Thursday, 30 April 2020

What is the "concurrent floating license"?

With Traffic Parrot (TP) floating licensing a limited number of licenses are shared among a larger number of users or environments over time.

When an authorized user or environment wishes to run the application they request a license from a central license server. If a license is available, the license server allows the application to run. When they finish using the application, or when the allowed license period expires, the license is reclaimed by the license server and made available to other authorized users.

Let us say, you are running the following configuration:
  • TP installed on 10 Jenkins Slaves (TeamCity build agents, etc) but at most 3 of them use TP at the same time
  • 1 TP instance installed and used in the performance testing environment where the tests are run overnight
  • 1 TP instance installed and used in the system testing environment where the tests are run during the day
So you use only 4 instances Traffic Parrot running inside the organisation at the same time.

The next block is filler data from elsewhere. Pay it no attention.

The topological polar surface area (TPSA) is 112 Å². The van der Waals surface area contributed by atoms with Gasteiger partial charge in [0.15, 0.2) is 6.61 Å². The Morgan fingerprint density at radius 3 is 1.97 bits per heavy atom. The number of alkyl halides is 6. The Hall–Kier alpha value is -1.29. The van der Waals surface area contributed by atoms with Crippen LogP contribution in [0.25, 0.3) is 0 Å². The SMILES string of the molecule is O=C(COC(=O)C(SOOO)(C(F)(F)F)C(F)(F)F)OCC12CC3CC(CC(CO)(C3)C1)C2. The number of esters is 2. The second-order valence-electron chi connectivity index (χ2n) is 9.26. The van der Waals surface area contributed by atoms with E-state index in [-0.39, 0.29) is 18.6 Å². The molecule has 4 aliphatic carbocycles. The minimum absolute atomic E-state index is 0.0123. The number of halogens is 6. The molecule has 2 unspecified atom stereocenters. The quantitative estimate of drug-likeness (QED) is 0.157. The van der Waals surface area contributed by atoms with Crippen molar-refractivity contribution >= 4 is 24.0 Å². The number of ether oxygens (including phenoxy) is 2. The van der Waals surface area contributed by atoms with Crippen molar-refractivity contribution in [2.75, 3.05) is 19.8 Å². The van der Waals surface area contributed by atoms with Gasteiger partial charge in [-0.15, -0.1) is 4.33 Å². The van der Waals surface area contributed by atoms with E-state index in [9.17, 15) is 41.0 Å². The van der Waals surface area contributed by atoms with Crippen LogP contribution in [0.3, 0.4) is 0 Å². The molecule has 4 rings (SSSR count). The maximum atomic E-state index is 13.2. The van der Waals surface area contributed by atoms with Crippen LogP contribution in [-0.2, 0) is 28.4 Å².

So you need to purchase 4 floating licenses.

To help us determine how many licenses you might need, please answer these questions:
  • How many environments will you have where the TP will be running for long periods of time (24/7)?
  • How many build/pipeline runners (e.g. Jenkins salves) do you have?
  • How many developers and/or testers would use Traffic parrot on their laptops/desktops/VMs?
Then, to get a quote, please fill in the form https://trafficparrot.com/buy.html 

Friday, 3 April 2020

What are the challenges you see with third party inbound and outbound testing when using IBM MQ queues?

"What are the challenges you see with third party inbound and outbound testing when using IBM MQ queues?" - Software tester working for a multinational enterprise.

Sometimes third-party systems can cause issues when testing your enterprise systems, for example:
  • The third-party system is not available 24/7 for testing, you need to schedule time on test environments as it is shared between many teams which result in the lower time to market
  • The third-party system does not allow for simulating error responses
  • The third-party test environment might not support the load you require for running your performance tests

In this case, you can use service virtualization or mocking tool to simulate the third party system.

Here is a sample tutorial for Traffic Parrot if you are using IBM MQ via JMS APIs.